Gun Notches

Counting Coup In The Old West

This 1887 U.S. Army contract Colt revolver went back to the arsenal to be
refurbished and barrel shortened to an artillery model. We can assume the
three kill marks on the grips came afterward. Photo: Rock Island Auction Company.

The stubble-faced, black-hat-wearing outlaw sneered as he carved another notch in his Colt. When completed, he rubbed his thumb over it and sniggered. It was his medal, a monument to another victory; at least, we see it in the movies. But did Hollywood get it right? Maybe.

Rock Island Auction Company. This Civil War-era Model 1859 Sharps
rifle may have been used by Berdan’s Sharpshooters.

Did they?

Some claim carving notches on a gun never really occurred in the Wild West. Some argue gun notches were added over the last 100 years to sucker in gullible buyers. However, others point to well-documented notched guns on display in museums as iron-clad proof. So, what is the truth? I found documentation between the Civil War and WWI proving it did exist. In some ways, it still exists.

Some feel notching a gun represents a life lost and is demeaning. I understand the sentiment, but to many, it is a celebration of surviving and being the victor of a dangerous feat. It is a visual reminder of a struggle against the odds. I’m sure if we were to dig enough, we would find notches, metaphorically or literally, in some form back to the Stone Age.

We don’t have the space to go so far back, so I stopped at the 1800s Plains Indians. Most tribes had warrior societies that glorified combat. The ultimate feat was to touch an enemy in battle and count coup. Counting a coup on a live and healthy opponent up close was much more dangerous than sticking an arrow or bullet in one from afar — the ultimate test of bravery! Face-to-face, mano-a-mano. If death was the result, scalping was another form of counting coup.

According to Lowell’s family history, Buffalo Bill Cody once owned this
Ainsworth-inspected Colt SAA. Seven notches are carved in the grips.
According to documentation, it is believed this SAA was not only owned by
Buffalo Bill, but it likely fell into Indian hands at some point. Note the star
carving and inspector initials. It also looks somebody used it as a hammer,
which wasn’t uncommon! Photos: Todd Bachli

Historical Record

The earliest documentation of “notching” a firearm I found was from the Civil War. In the book Jack Hinson’s One-Man War, the author pieced together the life of Kentucky farmer Jack Hinson. Tragic events led to the wrongful execution of two of his sons by a Union officer. Even worse, the officer had the boys’ heads placed on pikes to warn any Confederate sympathizers. Grief turned a peaceful farmer into a deadly sniper.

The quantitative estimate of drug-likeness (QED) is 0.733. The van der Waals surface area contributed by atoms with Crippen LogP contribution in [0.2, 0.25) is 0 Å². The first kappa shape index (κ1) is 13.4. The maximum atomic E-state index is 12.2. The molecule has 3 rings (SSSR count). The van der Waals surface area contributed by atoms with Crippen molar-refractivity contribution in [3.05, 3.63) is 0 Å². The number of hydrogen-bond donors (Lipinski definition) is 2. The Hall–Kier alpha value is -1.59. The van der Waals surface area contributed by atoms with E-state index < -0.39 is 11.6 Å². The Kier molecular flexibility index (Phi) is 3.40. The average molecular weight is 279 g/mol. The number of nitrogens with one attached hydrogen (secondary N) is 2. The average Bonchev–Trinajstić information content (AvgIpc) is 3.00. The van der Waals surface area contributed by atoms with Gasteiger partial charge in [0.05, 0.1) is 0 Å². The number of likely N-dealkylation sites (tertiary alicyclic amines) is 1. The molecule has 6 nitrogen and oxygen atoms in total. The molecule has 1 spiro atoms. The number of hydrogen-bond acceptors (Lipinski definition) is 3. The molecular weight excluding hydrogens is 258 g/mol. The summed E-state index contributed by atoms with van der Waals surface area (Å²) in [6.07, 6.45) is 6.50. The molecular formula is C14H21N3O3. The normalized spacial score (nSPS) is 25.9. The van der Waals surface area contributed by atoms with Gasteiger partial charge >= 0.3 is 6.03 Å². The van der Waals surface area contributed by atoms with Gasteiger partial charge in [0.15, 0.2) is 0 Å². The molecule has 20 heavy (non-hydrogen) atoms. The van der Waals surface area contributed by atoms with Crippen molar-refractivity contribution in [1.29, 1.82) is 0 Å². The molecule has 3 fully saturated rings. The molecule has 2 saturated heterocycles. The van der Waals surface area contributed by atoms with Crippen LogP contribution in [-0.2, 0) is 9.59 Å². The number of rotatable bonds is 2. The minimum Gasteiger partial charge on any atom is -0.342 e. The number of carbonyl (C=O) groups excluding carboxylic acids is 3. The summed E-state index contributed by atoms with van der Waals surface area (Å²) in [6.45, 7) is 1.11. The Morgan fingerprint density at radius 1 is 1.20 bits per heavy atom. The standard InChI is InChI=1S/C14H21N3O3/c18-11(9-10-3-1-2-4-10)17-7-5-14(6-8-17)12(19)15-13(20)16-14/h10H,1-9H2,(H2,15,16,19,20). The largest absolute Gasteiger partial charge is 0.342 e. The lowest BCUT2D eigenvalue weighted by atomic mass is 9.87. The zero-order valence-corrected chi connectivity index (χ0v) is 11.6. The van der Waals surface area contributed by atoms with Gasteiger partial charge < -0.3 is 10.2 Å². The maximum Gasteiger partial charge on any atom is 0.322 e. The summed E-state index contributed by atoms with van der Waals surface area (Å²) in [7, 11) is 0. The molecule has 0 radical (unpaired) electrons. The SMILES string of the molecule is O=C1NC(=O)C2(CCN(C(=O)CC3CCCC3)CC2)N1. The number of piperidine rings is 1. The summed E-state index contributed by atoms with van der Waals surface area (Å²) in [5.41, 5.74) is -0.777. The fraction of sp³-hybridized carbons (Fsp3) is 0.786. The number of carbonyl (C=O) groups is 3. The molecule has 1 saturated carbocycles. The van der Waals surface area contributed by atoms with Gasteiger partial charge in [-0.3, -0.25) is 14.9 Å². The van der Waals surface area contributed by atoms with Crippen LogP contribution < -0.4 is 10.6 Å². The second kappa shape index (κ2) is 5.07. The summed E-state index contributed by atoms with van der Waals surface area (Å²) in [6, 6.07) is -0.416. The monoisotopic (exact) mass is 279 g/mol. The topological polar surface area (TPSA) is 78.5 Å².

Hinson knew a location on the nearby Cumberland River where the banks swung close. The result was a swift-running chute that slowed the Union troop transports and supply ships heading upriver to a snail’s pace. Hinson had a long-range rifle built and commenced exacting revenge on the Union Army. From the bluffs high above the river, Hinson picked off the gold-wearing officers on deck. For each officer Hinson killed, he punched a mark on the barrel of his rifle. By the time the war was over, the gun had 36 marks. Hinson said he only counted officers and the actual tally was over a hundred.

The term “notch” was also used metaphorically. Tom Rynning, Captain of the Arizona Rangers, told of life in the border town of Douglas in 1902. “The dance halls were the worst I’ve ever seen on any frontier. Most of them were run by men who’d plenty of notches on their guns….” A few pages later, Rynning told of a plot to kill one of his rangers by saloon owner Walker Bush, a badman with at least seven notches on the handle of his .45.

The custom of cutting notches led to slang. A “notcher” was a man who went looking for a reputation and a horse with a notch-in-his-tail had killed someone.

In 1881 a story ran across the nation about the “Texas Notchers” who terrorized the Silver City region of New Mexico. “Their name arose from the fact they kept a tally of the men they killed by cutting a notch from each one on the stock of their arms.”

In 1890 a story ran in the Omaha Bee about the discovery of weathered human remains along with a rusted Colt revolver with 29 notches filed on the barrel. Old-timers remembered the decades-old story of William Stebbins, known as Catamount Bill. A hungry Catamount Bill stumbled into a hunting camp. During the visit, Catamount displayed his revolver with seven notches filed on the barrel. A few weeks later, he returned with five new notches on his gun. It was then he admitted he had killed a Sioux brave for each notch.